Coalition government intends to sell off DSG as part of the Strategic Defence Review
Philip Dunne, the Minister for Defence Equipment, Support and Technology, is due to visit a site in Shropshire of the Defence Support Group to hand out medals to workers who have served at the main UK military base in Afghanistan, Camp Bastion.
The DSG is the maintenance and repair service for armed forces’ military equipment, including rifles, encrypted communications systems and battle-damaged vehicles.
The Coalition government intends to sell off the service during 2014/2015 as part of the Strategic Defence Review, in a move which Unite says will undermine a vital service supporting front line troops.
Unite general secretary Len McCluskey said: “It’s totally hypocritical of Philip Dunne to turn up and give medals to DSG staff, at the same time he is planning to sell their jobs from under them.
“This service plays a pivotal role in ensuring that the armed forces are as safe as possible when they go into dangerous situations; to end this arrangement would be disastrous.
“The dedicated services these workers offer could not be replicated by the private sector.
“When the forces are required to move quickly – as was the case with Mali – DSG are able to drop everything and concentrate on getting their kit ready. Private contractors would simply not be able to offer this level of dedication.”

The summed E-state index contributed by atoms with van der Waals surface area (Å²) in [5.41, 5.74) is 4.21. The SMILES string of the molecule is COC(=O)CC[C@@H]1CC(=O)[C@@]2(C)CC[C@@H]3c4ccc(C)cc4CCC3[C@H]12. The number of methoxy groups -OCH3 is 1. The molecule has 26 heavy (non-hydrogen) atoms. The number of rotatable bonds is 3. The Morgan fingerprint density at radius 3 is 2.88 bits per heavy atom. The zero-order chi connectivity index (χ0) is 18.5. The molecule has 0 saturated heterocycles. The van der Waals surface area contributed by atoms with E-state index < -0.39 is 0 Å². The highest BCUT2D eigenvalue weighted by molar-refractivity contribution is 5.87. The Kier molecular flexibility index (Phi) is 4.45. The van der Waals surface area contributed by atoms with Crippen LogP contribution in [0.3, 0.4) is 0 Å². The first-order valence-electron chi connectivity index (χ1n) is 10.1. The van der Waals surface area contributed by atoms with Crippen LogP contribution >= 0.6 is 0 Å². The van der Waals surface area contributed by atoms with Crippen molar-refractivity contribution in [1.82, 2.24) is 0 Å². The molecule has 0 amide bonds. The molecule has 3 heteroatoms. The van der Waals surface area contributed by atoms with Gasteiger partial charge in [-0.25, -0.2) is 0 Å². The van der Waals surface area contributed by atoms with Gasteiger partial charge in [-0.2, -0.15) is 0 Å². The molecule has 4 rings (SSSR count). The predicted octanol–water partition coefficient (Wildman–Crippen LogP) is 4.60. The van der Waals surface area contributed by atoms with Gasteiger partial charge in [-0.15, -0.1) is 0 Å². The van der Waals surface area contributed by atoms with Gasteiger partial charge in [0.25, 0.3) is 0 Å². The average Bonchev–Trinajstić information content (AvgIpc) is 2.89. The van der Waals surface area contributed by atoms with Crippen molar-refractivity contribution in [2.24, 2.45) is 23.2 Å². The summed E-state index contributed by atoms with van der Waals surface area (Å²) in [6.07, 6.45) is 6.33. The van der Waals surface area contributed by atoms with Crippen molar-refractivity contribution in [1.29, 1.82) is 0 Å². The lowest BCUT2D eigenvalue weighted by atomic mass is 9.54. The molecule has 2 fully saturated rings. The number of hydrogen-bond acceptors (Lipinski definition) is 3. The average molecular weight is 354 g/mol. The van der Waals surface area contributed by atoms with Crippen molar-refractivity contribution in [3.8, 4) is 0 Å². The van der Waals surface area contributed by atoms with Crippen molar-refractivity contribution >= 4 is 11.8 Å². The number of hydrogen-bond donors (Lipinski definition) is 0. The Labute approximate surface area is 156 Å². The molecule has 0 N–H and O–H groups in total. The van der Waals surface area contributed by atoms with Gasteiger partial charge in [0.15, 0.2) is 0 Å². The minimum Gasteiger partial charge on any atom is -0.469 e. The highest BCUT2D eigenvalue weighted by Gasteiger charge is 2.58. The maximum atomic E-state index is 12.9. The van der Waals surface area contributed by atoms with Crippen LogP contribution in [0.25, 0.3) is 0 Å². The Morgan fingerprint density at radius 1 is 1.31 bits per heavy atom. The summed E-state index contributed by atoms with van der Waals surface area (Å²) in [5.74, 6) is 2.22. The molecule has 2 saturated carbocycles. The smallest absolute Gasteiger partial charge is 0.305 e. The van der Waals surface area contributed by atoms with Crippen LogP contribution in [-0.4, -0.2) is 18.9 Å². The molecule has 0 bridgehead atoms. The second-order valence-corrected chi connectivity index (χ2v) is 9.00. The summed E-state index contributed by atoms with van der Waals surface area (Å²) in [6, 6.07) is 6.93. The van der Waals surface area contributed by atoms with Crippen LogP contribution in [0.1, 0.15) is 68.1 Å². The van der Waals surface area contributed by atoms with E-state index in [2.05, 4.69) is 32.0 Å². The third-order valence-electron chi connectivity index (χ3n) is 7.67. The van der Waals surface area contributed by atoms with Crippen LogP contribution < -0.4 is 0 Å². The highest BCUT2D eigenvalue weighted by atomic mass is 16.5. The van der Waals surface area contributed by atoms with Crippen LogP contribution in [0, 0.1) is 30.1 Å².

The DSG employs 2,800 people at sites in Stirling, Colchester and Bovington in Dorset, as well as the Donnington site where today’s ceremony is due to take place.
Says Len McCluskey: “We saw how armed forces had to clear up after the G4S Olympics scandal. Why has the government not learned the lessons of that fiasco?
“DSG is currently saving the MoD millions of pounds a year, so there is no business or operational case for the proposed sell-off.
“Workers are deeply worried about the future of their jobs and the potential impact on their families. But there are also real concerns both about the ‘value for money’ of the DSG sale and the health and safety impacts. The sale itself has been shrouded in secrecy, so we are calling on the government to urgently publish all of the documents related to the sale.
“The public, workers, parliamentarians and front line troops need to know the full potential impact of the sale on such a vital service.”
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